Tag Archives: business model

Back to Work Velocity

Let’s get back to work. Unlocking the door and greeting your first customer feels positive, but is it enough to sustain?

As the business leader, more importantly is understanding the viability of your re-opened business operation.

Total Throughput
As operations resume, parts will come humming back, but in the background will be friction. This is not a game of spinning plates. One or two high performing departments won’t cut it, you have to look at total throughput. Restaurant kitchens always have output capacity, but throughput is constrained by the dining room. People only eat so fast, tables turn only so many time during a meal period.

Velocity
And, in the near term, dining room capacity will artificially be constrained by 75 percent. How fast does profit travel through your output system?

It feels good to open the doors, but there will be new constraints imposed that have to be accounted for in your business model. Those that survive will figure this out, now, and make appropriate adjustments.

Time to Re-think is Over

The time to re-think is over. The time to adapt is now. Actually, never too late to re-think.

  • Employee shuttle buses will have spaced seating, one person for every six seats.
  • Employees will wear face masks, take the stairs and walk one-way around the office.
  • Lunchrooms will have only 25 percent seating capacity.
  • In-office meetings will still be virtual.
  • Larger conferences are canceled through 2021.
  • New budget lines for PPE.
  • Building admittance will see temp screening and self-declared wellness protocols.
  • Flying will be more rigorous than entering a building.
  • Shopping inside a store will see a transformed retail experience.
  • Cash and checks will disappear, in favor of touch-less (NFC) digital transactions.
  • Drive-thru shopping will see re-marked traffic lanes around stores.
  • Restaurants will shift from dining rooms to take-out and delivery.
  • Arena sports will yield to open-space sports.
  • Movie theaters may never re-open, throwing film distribution a curve-ball.

All of these things will impact your business model, the way your customers interact with you, the way team members interact with each other. Intrinsically, we are social animals who want to be together.

These permanent adaptations will seem clumsy at first, but permanent nonetheless. And the clumsiness will become practiced, and those among us who practice will become competent at a new way. And the new way will improve on par with the old way. And, we will wonder what took us so long to get over our resistance.

Did COVID-19 Break Your Business (Model)

The most strategic decision you make is “What business are we in?”

Before you answer that question, there are two other questions –
Is there a market for that business?
Is the market big enough to sustain that business?

COVID-19 wants to break your business (model)
Is your business considered an essential business?

What else changed about your business model (forever)? Most of these issues are fixable, but you have to adapt.

  • Channels you use to market to customers. What are your customers currently paying attention to? What are your customers rejecting related to marketing messages?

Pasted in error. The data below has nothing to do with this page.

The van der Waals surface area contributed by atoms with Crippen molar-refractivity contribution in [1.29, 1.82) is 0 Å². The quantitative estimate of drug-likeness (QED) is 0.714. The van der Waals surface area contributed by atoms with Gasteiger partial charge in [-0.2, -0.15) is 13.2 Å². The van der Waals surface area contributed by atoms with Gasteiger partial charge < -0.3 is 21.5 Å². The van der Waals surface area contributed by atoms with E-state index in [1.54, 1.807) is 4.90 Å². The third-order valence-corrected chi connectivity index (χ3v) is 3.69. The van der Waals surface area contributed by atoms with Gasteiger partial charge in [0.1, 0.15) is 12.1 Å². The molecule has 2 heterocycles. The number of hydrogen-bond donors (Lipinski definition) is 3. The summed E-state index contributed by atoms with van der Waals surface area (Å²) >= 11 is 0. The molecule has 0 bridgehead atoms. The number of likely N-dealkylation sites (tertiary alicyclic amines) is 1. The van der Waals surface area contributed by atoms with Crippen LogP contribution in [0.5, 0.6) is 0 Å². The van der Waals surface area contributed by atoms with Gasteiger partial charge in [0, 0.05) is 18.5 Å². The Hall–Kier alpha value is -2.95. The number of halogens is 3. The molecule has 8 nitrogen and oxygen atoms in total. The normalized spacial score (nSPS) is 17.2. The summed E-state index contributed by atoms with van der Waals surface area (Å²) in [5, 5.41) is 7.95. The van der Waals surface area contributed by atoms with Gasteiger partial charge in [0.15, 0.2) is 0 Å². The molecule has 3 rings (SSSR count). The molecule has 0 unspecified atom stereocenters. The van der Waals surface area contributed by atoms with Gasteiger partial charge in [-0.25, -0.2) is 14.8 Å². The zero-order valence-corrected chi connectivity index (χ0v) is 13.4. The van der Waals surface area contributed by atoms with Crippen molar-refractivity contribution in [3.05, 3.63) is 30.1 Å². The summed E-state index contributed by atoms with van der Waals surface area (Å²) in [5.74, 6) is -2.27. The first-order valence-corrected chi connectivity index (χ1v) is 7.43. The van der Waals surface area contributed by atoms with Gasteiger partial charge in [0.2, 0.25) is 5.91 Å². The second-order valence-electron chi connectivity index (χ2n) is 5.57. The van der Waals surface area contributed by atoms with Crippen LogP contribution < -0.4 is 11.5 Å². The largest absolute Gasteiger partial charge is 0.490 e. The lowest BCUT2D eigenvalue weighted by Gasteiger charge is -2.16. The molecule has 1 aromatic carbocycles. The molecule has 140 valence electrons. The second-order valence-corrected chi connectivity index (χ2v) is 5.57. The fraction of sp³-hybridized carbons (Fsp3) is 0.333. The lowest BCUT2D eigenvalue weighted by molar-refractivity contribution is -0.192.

• Customer interface. Is the face-to-face interface currently not possible? If face-to-face is necessary, does that interrupt your business model? For you to succeed, what has to change?
  • Texture of the customer relationship. Is the relationship transactional? Are you a trusted advisor (thought leader)? Are you customer intimate? How does your business model create that relationship? Has COVID-19 interrupted that relationship? How will you adapt?
  • Value promise. What is your value promise? Has COVID-19 interrupted the way you deliver that promise? How will you adapt?
  • Price. As you adapt your ability to deliver that value promise, does it impact the price your customer is willing to pay for that value promise? Will you adapt your price? Will you find another way to maintain your price structure related to your value promise?
  • Resources. What resources do you need to fulfill your value promise? Are those resources still available in the volume you require? Has the price point changed for those resources? Do you have to bring some of those resources in-house? Are there internal capabilities that need to be out-sourced?

Has COVID-19 interrupted your business model? Is this only temporary or is this forever? Can you adapt in the short-term? Might you have to adapt in the long-term? How will you re-think your business model?

These permanent adaptations will seem clumsy at first, but permanent nonetheless. And the clumsiness will become practiced, and those among us who practice will become competent at a new way. And the new way will improve on par with the old way. And, we will wonder what took us so long to get over our resistance.

Death of the Doorknob

I asked on Wednesday, what is likely never to return. Doorknobs will still have their place in private homes, but building designers may rethink surfaces that have to be continually sanitized. Post COVID-19, what will change about your business model?

  • The way you interface with customers.
  • The channels you use to market to customers.
  • The texture in your customer relationship.
  • Your value promise.
  • The price your customer is willing to pay for your value promise.
  • The resources you need to fulfill your value promise.
  • Your cost structure to pay for those resources.

Death of take-out
“I appreciate you as a customer, and I am glad you ordered a meal in my restaurant. No, you may not come inside, not even to pick up your food. We do not offer take-out, we only offer drive-thru.” Long ago, restaurants realized the disparity between the capacity output of the kitchen and the seating capacity in the dining room. Some current restaurants have dedicated parking spaces for take-out, those will disappear. New restaurant construction will consider ingress to drive-thru lanes to expedite meal throughput. The capacity of the restaurant will now be on the output of the kitchen.